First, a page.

Someone cut off several teeth from an endangered orca as she lay dead on a Vancouver Island beach, awaiting a necropsy by scientists.
The deceased killer whale, identified as J32, was found floating near Courtenay, B.C. earlier this week. Residents and animal advocates discovered that the mammal's body was defiled overnight.
“Someone last night selfishly, cruelly, illegally cut off several teeth from her,” Marcie Callewaert of the Victoria Marine Science Association told CTV News on Saturday. “It’s a crime that can’t be described. It’s a crime against science; it’s a crime against her and the respect to Rhapsody.”
A necropsy on Saturday revealed J32, nicknamed Rhapsody, was pregnant with a full-term fetus. Her death means there are now only 77 members of the Southern Resident Killer Whales who live in the waters off B.C. and Washington state.
The loss of J32 is also considered a blow to recovery efforts because there are so few breeding females.
“It’s always a concern to lose an individual from a very small population of endangered animals," said Lance Barrett-Lennard, Vancouver Aquarium senior marine mammal scientist, in a statement.
"But this is even more distressing because it was a female of reproductive age. Her probability of contribution to the recovery of this population was very high, and her years of maximum importance to the population were still to come.”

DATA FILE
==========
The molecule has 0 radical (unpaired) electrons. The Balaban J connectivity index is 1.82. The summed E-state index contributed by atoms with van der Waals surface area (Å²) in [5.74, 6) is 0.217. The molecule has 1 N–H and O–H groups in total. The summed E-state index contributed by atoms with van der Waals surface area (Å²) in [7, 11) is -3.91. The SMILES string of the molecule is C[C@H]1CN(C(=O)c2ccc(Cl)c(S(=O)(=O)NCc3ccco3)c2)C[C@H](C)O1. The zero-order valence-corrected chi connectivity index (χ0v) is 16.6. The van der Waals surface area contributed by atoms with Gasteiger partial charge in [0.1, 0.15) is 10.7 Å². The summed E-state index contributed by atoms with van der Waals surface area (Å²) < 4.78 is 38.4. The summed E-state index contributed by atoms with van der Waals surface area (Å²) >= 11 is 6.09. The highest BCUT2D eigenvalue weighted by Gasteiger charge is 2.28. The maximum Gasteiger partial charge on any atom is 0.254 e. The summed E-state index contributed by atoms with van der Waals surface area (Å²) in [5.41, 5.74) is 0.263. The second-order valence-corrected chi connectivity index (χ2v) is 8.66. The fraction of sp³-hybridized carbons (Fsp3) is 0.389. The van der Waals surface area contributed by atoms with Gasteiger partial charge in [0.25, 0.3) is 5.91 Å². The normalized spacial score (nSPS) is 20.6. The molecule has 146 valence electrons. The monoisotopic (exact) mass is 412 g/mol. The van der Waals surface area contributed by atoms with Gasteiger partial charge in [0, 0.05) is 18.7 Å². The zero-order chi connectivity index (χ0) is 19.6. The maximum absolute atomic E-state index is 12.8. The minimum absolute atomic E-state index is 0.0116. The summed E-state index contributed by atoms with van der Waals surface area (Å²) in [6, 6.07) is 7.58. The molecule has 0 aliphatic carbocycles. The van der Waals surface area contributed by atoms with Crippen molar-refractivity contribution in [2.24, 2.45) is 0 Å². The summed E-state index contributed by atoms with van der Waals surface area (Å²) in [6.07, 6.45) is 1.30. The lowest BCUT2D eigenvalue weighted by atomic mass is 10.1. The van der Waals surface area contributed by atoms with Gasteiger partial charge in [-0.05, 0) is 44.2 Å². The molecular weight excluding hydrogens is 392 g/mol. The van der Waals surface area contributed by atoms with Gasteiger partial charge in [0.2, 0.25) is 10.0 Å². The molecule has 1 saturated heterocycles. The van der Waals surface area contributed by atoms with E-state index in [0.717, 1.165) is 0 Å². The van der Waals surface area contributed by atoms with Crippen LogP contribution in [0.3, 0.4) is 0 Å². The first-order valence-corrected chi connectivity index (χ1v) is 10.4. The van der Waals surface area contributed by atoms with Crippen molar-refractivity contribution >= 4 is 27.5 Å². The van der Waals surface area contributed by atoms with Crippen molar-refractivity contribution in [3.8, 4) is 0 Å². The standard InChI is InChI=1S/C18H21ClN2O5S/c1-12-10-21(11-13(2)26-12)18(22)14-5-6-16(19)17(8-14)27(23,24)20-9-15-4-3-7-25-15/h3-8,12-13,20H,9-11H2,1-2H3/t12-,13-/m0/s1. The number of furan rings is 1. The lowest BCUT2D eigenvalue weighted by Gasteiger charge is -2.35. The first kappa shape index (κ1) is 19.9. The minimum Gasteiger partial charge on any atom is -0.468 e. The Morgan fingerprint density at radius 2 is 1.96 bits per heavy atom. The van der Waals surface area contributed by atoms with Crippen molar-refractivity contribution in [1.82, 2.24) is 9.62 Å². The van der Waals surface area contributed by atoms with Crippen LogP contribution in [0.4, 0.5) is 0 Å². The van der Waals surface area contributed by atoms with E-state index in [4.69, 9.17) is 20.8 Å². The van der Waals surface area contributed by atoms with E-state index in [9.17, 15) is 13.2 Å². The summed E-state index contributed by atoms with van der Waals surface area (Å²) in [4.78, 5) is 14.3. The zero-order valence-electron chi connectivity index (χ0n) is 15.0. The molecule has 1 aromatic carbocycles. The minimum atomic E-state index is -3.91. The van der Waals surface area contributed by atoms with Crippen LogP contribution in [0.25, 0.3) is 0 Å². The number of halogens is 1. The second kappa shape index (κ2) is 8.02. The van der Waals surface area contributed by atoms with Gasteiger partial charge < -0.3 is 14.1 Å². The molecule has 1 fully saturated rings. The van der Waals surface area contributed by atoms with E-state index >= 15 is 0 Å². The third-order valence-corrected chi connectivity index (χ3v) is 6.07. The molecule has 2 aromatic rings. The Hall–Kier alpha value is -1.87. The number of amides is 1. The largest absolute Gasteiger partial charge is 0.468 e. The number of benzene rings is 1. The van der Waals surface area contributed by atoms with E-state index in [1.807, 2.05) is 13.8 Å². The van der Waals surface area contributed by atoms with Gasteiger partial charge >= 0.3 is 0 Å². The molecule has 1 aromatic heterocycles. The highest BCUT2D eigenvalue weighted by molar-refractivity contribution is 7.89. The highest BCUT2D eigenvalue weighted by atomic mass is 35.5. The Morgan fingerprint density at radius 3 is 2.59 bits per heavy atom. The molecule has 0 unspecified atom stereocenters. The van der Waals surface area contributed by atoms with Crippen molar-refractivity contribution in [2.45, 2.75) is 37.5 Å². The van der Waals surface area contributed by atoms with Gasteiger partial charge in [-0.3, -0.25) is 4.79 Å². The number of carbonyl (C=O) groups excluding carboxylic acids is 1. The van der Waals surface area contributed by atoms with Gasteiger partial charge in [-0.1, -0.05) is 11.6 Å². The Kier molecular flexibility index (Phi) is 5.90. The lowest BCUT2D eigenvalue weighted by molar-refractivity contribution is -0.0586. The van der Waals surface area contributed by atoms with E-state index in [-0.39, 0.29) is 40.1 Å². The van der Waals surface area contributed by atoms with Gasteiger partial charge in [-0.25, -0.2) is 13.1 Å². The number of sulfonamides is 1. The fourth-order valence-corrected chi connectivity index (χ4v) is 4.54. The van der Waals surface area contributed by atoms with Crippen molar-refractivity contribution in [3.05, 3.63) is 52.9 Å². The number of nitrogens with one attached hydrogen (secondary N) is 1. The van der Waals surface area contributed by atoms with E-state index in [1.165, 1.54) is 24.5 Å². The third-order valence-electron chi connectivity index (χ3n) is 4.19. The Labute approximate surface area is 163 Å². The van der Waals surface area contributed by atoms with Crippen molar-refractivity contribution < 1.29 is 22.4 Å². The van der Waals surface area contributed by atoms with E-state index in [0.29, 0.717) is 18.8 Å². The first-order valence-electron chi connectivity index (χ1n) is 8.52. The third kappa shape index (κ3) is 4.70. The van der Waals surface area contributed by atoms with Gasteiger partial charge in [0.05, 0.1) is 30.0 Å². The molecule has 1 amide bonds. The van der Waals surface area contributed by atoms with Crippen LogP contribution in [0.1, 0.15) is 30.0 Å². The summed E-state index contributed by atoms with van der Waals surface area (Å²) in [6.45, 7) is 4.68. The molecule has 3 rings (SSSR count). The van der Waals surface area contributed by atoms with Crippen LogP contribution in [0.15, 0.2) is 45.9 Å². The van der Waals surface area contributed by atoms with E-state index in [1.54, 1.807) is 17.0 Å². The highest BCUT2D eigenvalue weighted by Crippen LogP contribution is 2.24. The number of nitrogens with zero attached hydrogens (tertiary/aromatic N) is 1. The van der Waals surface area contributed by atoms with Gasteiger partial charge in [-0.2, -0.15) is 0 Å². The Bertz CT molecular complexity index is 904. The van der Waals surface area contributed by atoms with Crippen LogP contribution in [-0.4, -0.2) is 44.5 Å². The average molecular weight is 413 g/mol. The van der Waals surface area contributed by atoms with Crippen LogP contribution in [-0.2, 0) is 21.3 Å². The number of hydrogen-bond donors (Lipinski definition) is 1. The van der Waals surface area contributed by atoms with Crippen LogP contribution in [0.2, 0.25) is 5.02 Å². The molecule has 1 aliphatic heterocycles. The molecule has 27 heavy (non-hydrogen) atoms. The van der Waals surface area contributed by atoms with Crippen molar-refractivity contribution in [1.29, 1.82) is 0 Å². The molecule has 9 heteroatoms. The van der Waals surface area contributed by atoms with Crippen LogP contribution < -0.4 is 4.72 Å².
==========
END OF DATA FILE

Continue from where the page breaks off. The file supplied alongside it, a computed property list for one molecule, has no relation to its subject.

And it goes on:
J32, nicknamed Rhapsody, was photographed in June.
UPDATE - Dec. 7, 2014: The Department of Fisheries and Oceans is investigating the theft of the teeth, but Paul Cottrell, the Pacific marine mammals co-ordinator, said officials don't know what motivated it, such as whether it might be linked to the sale or trade of endangered species.
The federal Species At Risk act makes it illegal to possess part of an endangered or threatened animal.
The law carries a range of sentences depending on whether the perpetrator is a corporation, non-profit group or a private citizen. For individuals, the maximum penalty is a fine of $250,000, up to five years in prison or both, though maximum sentences are rarely imposed.
"It's just a senseless, illegal act," said Cottrell. "We take this kind of thing seriously. We don't want endangered species parts being traded or sold."
Biologists who have been examining the whale have yet to determine a cause of death. Tissue samples from the orca and the fetus will be examined at a number of labs across North America, said Cottrell. Results are expected in four to six weeks.
The skeletons will be donated to the Royal B.C. Museum.
With files from The Canadian Press
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